Microchipping your dog is one of the best things a pet owner can do for their pet. Read our blog to learn more about what a microchip is, why it’s important, how much it costs, and the likelihood of adverse reactions.
Growth + Nutrition
Small Breed Dogs (weigh up to 20 lbs. at adulthood)
- Birthweight increases by 20 times
- Higher energy needs than larger dogs
- Can be fussy eaters with lively, energetic personalities
- Life Expectancy: Generally 14 – 16 years
- Examples include the Chihuahua, Dachshund, Miniature Schnauzer, Shih Tzu, and Yorkshire Terrier
Medium Breed Dogs (weigh 21 – 55 lbs. at adulthood)
- Birthweight increases 40 to 50 times
- Historically, medium sized dogs were bred for their energy and physical ability to work outdoors
- Today, these dogs have adapted to a wide variety of lifestyles
- Life Expectancy: Generally 10 – 12 years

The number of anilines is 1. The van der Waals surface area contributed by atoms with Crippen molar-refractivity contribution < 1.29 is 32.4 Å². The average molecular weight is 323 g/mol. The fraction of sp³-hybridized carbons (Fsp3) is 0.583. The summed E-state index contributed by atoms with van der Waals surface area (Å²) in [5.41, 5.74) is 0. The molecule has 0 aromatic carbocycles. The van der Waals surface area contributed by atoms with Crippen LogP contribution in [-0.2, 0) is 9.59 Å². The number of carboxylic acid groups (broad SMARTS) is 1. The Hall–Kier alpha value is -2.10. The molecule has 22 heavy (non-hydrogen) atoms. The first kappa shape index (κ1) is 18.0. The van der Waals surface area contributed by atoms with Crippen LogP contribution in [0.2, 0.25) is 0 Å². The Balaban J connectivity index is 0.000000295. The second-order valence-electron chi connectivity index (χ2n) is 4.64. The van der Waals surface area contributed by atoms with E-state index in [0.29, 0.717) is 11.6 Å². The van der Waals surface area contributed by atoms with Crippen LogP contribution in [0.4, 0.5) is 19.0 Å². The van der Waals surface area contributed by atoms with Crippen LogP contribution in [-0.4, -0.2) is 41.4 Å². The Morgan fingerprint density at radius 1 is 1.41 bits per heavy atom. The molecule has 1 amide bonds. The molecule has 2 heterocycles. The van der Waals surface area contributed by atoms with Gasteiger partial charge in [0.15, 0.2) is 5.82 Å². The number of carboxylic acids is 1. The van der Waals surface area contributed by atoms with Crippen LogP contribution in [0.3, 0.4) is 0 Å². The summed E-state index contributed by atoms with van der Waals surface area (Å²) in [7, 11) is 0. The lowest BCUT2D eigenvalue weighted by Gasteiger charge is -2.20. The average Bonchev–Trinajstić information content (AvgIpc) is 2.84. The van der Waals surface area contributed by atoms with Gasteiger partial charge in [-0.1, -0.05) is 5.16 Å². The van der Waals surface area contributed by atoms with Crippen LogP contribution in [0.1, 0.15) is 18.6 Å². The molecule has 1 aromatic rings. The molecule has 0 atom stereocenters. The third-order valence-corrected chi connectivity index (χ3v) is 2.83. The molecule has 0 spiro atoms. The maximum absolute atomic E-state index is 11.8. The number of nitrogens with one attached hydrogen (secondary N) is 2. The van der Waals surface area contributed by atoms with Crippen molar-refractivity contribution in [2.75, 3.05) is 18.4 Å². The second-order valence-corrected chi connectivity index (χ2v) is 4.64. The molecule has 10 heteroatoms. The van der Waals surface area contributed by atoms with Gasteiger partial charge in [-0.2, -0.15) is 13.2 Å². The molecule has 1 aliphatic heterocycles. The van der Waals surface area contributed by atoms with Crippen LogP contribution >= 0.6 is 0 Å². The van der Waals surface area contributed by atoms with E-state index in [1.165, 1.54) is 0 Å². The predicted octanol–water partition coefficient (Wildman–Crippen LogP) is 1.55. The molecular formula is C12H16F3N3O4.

- Examples include the Basset Hound, Bulldog, Cocker Spaniel, and Standard Schnauzer
Large Breed Dogs (weight 56 – 100 lbs. at adulthood)
- Birthweight increases 70 – 90 times
- These dogs are faithful, affectionate, and make ideal pets
- The growth period for large dogs is 15 months, almost seven months longer than small breed dogs
- Life Expectancy: Generally 9 – 12 years
- Examples include the Boxer, German Shepherd, Golden Retriever, and German Shorthaired Pointer
Giant Breed Dogs (weigh over 100 lbs. at adulthood)
- Birthweight increases by 80 to 100 times
- Their growth period is 18 – 24 months, during which time they should be monitored carefully to prevent bone or muscle injury
- Stock in joint supplement products might be a good idea
- Life Expectancy: 9 – 12 years
- Examples include the Great Dane, Mastiff, Rottweiler, and St. Bernard